Dear Contractor Doctor,
I am a contractor and I have a limited company that I use for contract work. I intend to further my education by undertaking an Open University degree relating to my current professional career.
I would like to use the limited company as the sponsor of my education, so that the company would pay for the fees. What are the laws/rules regarding this? And what about tax implications? Can I use my limited company to pay for my fees or act as my sponsor?
Contractor Doctor says:
Under certain circumstances, it is perfectly acceptable for training expenses to be claimed through a contractor’s limited company. However, as David Colom, of DJ Colom Accountancy explains, only certain training can be claimed: “The key question that has to be answered as to what types of training can be a legitimate deductible business expense is whether the training is directly relatable to the income being generated by the contractor at the time.”
For example, take a contractor who is an experienced database developer, having contracts in place with clients doing work on database development projects. If the contractor pays for a day refresher course in database design, that course is directly relatable to the work the contractor is doing for clients at that time, and therefore a legitimate deductible business expense.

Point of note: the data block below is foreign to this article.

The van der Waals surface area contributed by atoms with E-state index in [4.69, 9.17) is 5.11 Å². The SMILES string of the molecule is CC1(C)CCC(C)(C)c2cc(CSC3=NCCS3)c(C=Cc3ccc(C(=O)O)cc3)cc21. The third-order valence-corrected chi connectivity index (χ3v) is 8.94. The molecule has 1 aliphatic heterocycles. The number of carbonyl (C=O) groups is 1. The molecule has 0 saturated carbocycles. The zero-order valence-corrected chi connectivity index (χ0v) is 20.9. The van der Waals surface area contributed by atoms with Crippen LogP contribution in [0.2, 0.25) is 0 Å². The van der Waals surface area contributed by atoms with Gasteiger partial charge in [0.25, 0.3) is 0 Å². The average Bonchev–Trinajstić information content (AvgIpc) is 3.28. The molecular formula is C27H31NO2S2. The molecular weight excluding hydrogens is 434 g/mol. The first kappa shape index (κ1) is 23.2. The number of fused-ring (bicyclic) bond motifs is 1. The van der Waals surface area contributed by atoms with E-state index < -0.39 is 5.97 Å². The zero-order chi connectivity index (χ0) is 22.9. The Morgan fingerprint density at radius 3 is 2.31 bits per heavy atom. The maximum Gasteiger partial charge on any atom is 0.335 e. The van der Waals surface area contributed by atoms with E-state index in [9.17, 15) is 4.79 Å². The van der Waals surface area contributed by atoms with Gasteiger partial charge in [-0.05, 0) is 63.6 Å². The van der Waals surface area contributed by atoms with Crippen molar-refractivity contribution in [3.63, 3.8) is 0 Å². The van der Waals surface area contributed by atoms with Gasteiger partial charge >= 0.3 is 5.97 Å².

“However,” says Colom, “if an database developer decides to invest in a week-long residential course learning how to build websites, that course is treated differently and is not an allowable expense. In other words, the websites course is not a cost directly relatable to the database work the contractor is conducting with current clients.”
Training is treated like any other deductible business expense; it must be ‘wholly, necessarily and exclusively’ in the performance of duties and related to income.
According to Colom: “A university degree course, or three-month residential course learning a new skill is not allowable. It could be argued that the course fees are a capital expense and could be charged to the contractor’s company, but the contractor would not get tax relief.” And this, says Colom, can cause the contractor complications so should be avoided.
A university degree course, or three-month residential course learning a new skill is not allowable
David Colom, D J Colom Accountancy
University courses and training not relevant to a contractor’s existing skills are also excluded, because they are an ‘investment in the mind’, as Colom explains: “The cash spent investing in a new skill that puts a contractor in a position to seek new work cannot be claimed.
“When the skill is learnt, and the contractor is invoicing clients for applying that skill, further improvements to that skill are allowable, but HMRC won’t let you claim for the expense of getting you there.”
Good luck with your contracting!